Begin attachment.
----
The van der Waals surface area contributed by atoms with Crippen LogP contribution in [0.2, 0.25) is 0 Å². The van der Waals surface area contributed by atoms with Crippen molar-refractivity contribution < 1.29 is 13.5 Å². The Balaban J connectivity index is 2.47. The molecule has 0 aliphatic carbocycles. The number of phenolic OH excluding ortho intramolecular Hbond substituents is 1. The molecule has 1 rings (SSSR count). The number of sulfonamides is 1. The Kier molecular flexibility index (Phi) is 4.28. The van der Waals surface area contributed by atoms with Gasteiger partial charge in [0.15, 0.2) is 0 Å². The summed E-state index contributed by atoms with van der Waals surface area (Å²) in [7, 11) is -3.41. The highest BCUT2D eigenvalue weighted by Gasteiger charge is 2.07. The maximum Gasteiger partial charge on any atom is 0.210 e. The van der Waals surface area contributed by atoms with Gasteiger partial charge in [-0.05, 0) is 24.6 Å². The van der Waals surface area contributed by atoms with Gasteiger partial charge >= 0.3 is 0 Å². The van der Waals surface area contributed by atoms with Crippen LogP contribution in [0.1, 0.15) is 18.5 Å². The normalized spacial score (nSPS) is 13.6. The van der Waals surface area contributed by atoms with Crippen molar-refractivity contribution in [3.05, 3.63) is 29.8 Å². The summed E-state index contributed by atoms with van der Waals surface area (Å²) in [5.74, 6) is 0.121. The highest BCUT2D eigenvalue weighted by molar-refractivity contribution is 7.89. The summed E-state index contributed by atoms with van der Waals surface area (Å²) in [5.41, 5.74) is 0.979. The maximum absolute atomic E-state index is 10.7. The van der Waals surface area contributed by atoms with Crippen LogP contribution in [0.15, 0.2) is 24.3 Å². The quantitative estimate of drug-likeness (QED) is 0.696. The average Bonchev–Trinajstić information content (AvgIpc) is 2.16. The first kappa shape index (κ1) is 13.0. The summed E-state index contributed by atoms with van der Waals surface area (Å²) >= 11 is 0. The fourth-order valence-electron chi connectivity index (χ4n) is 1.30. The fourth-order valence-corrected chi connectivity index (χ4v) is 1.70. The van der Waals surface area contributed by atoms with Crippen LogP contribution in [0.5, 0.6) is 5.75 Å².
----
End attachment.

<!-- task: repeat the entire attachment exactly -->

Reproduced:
The van der Waals surface area contributed by atoms with Crippen LogP contribution in [0.2, 0.25) is 0 Å². The van der Waals surface area contributed by atoms with Crippen molar-refractivity contribution < 1.29 is 13.5 Å². The Balaban J connectivity index is 2.47. The molecule has 0 aliphatic carbocycles. The number of phenolic OH excluding ortho intramolecular Hbond substituents is 1. The molecule has 1 rings (SSSR count). The number of sulfonamides is 1. The Kier molecular flexibility index (Phi) is 4.28. The van der Waals surface area contributed by atoms with Gasteiger partial charge in [0.15, 0.2) is 0 Å². The summed E-state index contributed by atoms with van der Waals surface area (Å²) in [7, 11) is -3.41. The highest BCUT2D eigenvalue weighted by Gasteiger charge is 2.07. The maximum Gasteiger partial charge on any atom is 0.210 e. The van der Waals surface area contributed by atoms with Gasteiger partial charge in [-0.05, 0) is 24.6 Å². The van der Waals surface area contributed by atoms with Gasteiger partial charge >= 0.3 is 0 Å². The van der Waals surface area contributed by atoms with Crippen LogP contribution in [0.1, 0.15) is 18.5 Å². The normalized spacial score (nSPS) is 13.6. The van der Waals surface area contributed by atoms with Crippen molar-refractivity contribution in [3.05, 3.63) is 29.8 Å². The summed E-state index contributed by atoms with van der Waals surface area (Å²) in [5.74, 6) is 0.121. The highest BCUT2D eigenvalue weighted by molar-refractivity contribution is 7.89. The summed E-state index contributed by atoms with van der Waals surface area (Å²) in [5.41, 5.74) is 0.979. The maximum absolute atomic E-state index is 10.7. The van der Waals surface area contributed by atoms with Crippen LogP contribution in [0.15, 0.2) is 24.3 Å². The quantitative estimate of drug-likeness (QED) is 0.696. The average Bonchev–Trinajstić information content (AvgIpc) is 2.16. The first kappa shape index (κ1) is 13.0. The summed E-state index contributed by atoms with van der Waals surface area (Å²) >= 11 is 0. The fourth-order valence-electron chi connectivity index (χ4n) is 1.30. The fourth-order valence-corrected chi connectivity index (χ4v) is 1.70. The van der Waals surface area contributed by atoms with Crippen LogP contribution in [0.5, 0.6) is 5.75 Å².